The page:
In the general overview of the book, John writes to seven churches throughout Asia Minor, which is in modern-day Turkey, and warns them about a battle between good and evil. In the first three chapters, John includes seven letters to seven churches from Christ. Christ admonishes and reproves the churches in order to prepare them for the coming battle that will test and try their faith in ways that no Christian today could understand. In the rest of the book, John describes the coming battles in the form of symbols and metaphors. The theme of the book is simple, good triumphs over evil. The thesis John continually implies throughout his writings reveals that the only way anyone will triumph over evil is through Christ. While the symbols may be mysterious to the modern reader, the message is simple, good wins (I hate to spoil the ending, but there it is!). This book is about the first century church overcoming the great Christian persecutions of the Roman government.

Finally, John reveals a startling aspect to this book that many will not want to believe. In the first three verses, John writes that these signs “which God gave unto him, to shew unto his servants…must shortly come to pass.” The word “shortly,” which means “quickly” (Strong’s Greek Lexicon), is used by inspired writers many times (Acts 25:4; Rom. 16:20; 1 Cor. 4:19; Phil. 2:19; 1 Tim. 3:14; 2 Tim. 4:9; Heb. 13:23; 2 Peter 1:14; 3 John 1:14). The writers use “shortly” to describe a time that will manifest within the current age or lifetime of those that receive the message. The phrase “shortly come to pass” is interesting because it implies that the prophecies would be fulfilled within the lifetime of the people who received the letters. If someone writes you a letter and says that such events would happen quickly, would you expect said events to happen a thousand years later? Obviously not! For God to use the word “shortly” and not mean it in the way people at that time commonly used the word, it would have been a deception. Why write to specific churches warning them and telling them to prepare for a great trial knowing that said trial would never come within their lifetime? Why write specifically to them when the message would not apply to them? It makes no sense! What does make sense is John writing to churches to warn them of events that would happen within their lives. The prophecies in Revelation came and went during the lifetime of the Christians to whom John wrote. Such prophecies no longer apply today.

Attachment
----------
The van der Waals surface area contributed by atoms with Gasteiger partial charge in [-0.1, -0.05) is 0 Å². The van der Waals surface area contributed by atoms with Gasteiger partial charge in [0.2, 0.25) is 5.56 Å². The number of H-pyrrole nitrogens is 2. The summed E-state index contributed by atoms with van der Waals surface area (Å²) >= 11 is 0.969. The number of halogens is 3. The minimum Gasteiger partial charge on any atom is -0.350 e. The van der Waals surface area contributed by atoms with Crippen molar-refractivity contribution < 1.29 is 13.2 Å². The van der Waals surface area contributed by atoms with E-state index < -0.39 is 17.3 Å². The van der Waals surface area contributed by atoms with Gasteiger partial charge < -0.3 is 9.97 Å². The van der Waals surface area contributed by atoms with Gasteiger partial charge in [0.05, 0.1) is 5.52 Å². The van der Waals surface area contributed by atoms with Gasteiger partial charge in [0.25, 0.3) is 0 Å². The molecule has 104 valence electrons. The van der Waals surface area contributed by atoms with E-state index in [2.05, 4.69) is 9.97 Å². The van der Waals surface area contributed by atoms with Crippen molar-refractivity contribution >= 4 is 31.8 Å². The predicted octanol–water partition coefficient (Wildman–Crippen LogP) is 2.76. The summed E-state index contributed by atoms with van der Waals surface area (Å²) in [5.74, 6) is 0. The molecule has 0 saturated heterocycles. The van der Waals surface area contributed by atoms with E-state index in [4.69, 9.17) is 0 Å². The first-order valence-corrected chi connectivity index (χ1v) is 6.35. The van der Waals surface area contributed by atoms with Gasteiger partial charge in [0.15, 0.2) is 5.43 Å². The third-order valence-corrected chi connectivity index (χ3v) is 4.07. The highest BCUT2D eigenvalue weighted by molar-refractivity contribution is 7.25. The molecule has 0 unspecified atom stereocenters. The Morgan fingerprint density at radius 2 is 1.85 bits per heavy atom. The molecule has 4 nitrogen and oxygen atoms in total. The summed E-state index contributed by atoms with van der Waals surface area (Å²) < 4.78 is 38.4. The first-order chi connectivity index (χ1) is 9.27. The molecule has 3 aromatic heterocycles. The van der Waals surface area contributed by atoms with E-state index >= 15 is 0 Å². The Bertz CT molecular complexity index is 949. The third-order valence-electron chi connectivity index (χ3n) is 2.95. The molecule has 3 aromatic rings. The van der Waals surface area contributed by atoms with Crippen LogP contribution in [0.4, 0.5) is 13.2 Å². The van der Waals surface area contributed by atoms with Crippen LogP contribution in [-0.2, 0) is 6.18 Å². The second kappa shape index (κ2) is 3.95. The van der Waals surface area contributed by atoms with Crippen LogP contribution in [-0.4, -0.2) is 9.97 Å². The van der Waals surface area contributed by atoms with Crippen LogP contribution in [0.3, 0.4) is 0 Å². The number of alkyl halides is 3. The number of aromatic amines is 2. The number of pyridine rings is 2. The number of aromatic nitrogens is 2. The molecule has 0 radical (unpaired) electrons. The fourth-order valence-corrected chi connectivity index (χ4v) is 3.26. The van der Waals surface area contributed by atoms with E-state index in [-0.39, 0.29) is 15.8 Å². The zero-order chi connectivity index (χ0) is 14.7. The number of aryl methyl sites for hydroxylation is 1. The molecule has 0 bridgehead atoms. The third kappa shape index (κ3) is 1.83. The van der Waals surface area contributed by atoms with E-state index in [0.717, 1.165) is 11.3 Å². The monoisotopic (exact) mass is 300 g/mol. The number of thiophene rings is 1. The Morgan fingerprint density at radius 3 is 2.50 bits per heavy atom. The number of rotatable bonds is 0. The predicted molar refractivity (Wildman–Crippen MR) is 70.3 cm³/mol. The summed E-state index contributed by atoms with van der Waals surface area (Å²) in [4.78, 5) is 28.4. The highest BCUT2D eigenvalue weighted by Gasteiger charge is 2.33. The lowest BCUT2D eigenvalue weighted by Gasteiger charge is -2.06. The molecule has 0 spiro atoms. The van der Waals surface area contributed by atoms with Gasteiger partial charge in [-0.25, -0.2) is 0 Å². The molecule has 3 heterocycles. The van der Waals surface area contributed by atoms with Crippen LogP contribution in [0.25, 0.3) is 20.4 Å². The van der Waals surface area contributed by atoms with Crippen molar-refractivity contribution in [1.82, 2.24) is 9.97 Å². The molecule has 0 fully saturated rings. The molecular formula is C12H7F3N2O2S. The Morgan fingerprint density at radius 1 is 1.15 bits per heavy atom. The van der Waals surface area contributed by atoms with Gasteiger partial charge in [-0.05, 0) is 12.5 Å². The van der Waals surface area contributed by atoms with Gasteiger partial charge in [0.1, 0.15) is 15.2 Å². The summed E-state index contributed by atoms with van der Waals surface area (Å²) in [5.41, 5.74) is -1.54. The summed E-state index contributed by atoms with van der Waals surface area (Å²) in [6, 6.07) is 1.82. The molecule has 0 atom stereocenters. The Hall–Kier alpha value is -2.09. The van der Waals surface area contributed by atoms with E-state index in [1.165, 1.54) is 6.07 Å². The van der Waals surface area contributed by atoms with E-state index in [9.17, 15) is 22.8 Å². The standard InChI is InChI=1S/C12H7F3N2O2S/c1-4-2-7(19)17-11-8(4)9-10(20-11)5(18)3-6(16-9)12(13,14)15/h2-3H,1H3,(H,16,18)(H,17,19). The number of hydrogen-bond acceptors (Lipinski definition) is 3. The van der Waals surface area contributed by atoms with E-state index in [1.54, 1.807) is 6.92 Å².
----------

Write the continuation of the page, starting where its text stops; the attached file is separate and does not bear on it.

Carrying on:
Believers must face the facts, there are no signs of the Second Coming. No one knows but God the Father, and every person must always be prepared to meet their God. Christ could come at any time!